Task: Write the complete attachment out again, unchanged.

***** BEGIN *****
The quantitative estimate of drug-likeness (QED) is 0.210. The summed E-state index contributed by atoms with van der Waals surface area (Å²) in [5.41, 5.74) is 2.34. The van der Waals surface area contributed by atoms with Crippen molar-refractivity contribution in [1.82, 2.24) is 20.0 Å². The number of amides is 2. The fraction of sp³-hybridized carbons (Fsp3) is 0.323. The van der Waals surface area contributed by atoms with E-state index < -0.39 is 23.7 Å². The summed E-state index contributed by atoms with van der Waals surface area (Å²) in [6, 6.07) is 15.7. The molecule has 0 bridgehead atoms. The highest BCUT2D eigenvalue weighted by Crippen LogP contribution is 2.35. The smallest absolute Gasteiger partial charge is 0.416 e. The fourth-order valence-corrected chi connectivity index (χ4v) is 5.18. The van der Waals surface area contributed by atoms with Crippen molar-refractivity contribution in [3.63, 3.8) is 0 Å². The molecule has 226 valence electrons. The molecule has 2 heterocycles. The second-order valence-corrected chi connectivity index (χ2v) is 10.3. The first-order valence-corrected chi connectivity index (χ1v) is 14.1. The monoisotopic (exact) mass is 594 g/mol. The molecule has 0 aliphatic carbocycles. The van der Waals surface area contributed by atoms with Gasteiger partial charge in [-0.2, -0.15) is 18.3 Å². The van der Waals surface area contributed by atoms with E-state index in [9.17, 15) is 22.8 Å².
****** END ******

The quantitative estimate of drug-likeness (QED) is 0.210. The summed E-state index contributed by atoms with van der Waals surface area (Å²) in [5.41, 5.74) is 2.34. The van der Waals surface area contributed by atoms with Crippen molar-refractivity contribution in [1.82, 2.24) is 20.0 Å². The number of amides is 2. The fraction of sp³-hybridized carbons (Fsp3) is 0.323. The van der Waals surface area contributed by atoms with E-state index < -0.39 is 23.7 Å². The summed E-state index contributed by atoms with van der Waals surface area (Å²) in [6, 6.07) is 15.7. The molecule has 0 bridgehead atoms. The highest BCUT2D eigenvalue weighted by Crippen LogP contribution is 2.35. The smallest absolute Gasteiger partial charge is 0.416 e. The fourth-order valence-corrected chi connectivity index (χ4v) is 5.18. The van der Waals surface area contributed by atoms with Crippen molar-refractivity contribution in [3.63, 3.8) is 0 Å². The molecule has 226 valence electrons. The molecule has 2 heterocycles. The second-order valence-corrected chi connectivity index (χ2v) is 10.3. The first-order valence-corrected chi connectivity index (χ1v) is 14.1. The monoisotopic (exact) mass is 594 g/mol. The molecule has 0 aliphatic carbocycles. The van der Waals surface area contributed by atoms with Gasteiger partial charge in [-0.2, -0.15) is 18.3 Å². The van der Waals surface area contributed by atoms with E-state index in [9.17, 15) is 22.8 Å².